“Tristes voluptatum exitus, et quisquis voluptatum suarum reminisci volet, intelliget [from Boethius: pleasures bring sadness in their train, as any one will perceive who recalls his own pleasures], as bitter as gall and wormwood is their last; grief of mind, madness itself.” I ate too many Oreos last night, so I guess the wormwood […]
Well, if you don’t have a pile of “money-bags” to sleep on “open-mouthed” (“Congestis undique saccis indormit inhians”) this section will make you feel better about yourself, because at least now you know how to insult Jeff Bezos in Latin. Apparently all those Uncle Scrooges are in actual fact miserable “dust worms” and “fools, dizzards, […]
For commonly they that, like Sisyphus, roll this restless stone of ambition, are in a perpetual agony, still perplexed, semper taciti, tritesque recedunt [they fall back continually, silent and sorrowful] (Lucretius), doubtful, timorous, suspicious, loath to offend in word or deed, still cogging and colloguing, embracing, capping, cringing, applauding, flattering, fleering, visiting, waiting at men’s doors, with all affability, counterfeit honesty and humility.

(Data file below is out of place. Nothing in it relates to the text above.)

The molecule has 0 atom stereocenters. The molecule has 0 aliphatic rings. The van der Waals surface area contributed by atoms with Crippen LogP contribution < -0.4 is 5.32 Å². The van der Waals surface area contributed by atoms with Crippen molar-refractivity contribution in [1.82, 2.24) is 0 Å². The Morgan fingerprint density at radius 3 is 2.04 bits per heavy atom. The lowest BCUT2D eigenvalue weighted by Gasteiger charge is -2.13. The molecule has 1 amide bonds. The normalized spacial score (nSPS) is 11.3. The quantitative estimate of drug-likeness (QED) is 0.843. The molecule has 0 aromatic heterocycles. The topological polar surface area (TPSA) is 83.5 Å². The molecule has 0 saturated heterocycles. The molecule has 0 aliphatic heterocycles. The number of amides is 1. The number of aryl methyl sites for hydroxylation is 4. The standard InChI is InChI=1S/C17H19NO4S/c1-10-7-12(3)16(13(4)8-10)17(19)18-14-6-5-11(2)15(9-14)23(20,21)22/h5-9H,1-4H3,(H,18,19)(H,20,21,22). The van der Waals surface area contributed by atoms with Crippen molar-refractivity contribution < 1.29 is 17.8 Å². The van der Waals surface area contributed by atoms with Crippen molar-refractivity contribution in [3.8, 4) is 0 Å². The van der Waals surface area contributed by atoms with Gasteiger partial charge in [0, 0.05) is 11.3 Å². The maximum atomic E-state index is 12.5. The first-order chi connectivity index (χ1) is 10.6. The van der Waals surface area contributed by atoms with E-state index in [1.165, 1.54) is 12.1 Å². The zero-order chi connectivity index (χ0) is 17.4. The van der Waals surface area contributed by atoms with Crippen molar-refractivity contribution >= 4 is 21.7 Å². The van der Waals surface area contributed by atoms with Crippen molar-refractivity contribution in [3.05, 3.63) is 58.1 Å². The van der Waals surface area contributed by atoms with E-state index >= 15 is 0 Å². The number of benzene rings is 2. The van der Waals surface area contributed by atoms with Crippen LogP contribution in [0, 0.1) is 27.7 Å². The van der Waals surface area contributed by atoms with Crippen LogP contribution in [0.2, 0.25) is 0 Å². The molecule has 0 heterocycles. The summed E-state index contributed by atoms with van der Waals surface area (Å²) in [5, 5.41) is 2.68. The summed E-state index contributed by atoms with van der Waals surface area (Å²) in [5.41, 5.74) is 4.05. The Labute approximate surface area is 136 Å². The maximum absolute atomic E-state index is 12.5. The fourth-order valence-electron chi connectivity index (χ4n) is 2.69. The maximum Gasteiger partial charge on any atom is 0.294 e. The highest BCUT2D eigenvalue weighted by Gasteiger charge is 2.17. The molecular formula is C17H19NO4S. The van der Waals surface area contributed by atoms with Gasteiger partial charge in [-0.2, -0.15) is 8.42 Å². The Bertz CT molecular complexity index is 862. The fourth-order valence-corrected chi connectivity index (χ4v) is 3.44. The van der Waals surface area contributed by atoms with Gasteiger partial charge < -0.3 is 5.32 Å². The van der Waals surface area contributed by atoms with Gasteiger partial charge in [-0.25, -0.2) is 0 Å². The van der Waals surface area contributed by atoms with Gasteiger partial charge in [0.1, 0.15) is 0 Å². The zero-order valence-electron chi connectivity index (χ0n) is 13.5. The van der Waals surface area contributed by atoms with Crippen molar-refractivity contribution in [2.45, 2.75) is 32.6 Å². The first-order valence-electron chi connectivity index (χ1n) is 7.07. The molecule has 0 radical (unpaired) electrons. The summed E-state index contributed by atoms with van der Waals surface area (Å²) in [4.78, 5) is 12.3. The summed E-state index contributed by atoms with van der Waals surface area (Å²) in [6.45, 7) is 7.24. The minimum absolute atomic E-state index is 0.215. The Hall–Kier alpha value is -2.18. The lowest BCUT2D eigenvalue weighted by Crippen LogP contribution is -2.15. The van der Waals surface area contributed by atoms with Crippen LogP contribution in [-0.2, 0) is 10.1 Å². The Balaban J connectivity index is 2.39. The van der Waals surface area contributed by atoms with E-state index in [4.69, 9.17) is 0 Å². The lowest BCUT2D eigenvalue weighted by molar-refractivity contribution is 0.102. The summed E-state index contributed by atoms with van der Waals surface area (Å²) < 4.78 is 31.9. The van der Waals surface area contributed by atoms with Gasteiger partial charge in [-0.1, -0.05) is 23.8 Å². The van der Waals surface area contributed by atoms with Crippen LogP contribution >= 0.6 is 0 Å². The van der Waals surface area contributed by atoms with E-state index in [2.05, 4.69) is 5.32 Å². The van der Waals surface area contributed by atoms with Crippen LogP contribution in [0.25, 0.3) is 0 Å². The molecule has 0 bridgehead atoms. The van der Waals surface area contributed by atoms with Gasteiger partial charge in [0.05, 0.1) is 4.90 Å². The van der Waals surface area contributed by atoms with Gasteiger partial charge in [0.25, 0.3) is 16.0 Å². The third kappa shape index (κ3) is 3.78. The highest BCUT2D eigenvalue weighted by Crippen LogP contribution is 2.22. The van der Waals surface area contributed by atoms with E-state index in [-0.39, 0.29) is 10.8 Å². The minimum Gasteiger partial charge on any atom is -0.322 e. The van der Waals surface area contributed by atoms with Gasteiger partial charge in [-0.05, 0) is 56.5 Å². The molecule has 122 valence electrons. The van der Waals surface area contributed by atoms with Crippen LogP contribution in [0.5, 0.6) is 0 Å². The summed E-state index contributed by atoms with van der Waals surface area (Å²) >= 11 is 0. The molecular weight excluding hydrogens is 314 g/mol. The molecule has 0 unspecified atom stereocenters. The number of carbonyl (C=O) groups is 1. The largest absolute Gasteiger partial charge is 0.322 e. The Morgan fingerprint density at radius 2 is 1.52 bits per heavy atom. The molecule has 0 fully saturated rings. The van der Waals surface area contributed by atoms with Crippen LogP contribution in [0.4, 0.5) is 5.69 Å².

“Our villages are like molehills, and men as so many emmets.”
“A moth of the soul, a consumption, to make another man’s happiness his misery, to torture, crucify, and execute himself, to eat his own heart. Meat and drink can do such men no good, they do always grieve, sigh, and groan, day and night without intermission, their breast is torn asunder.”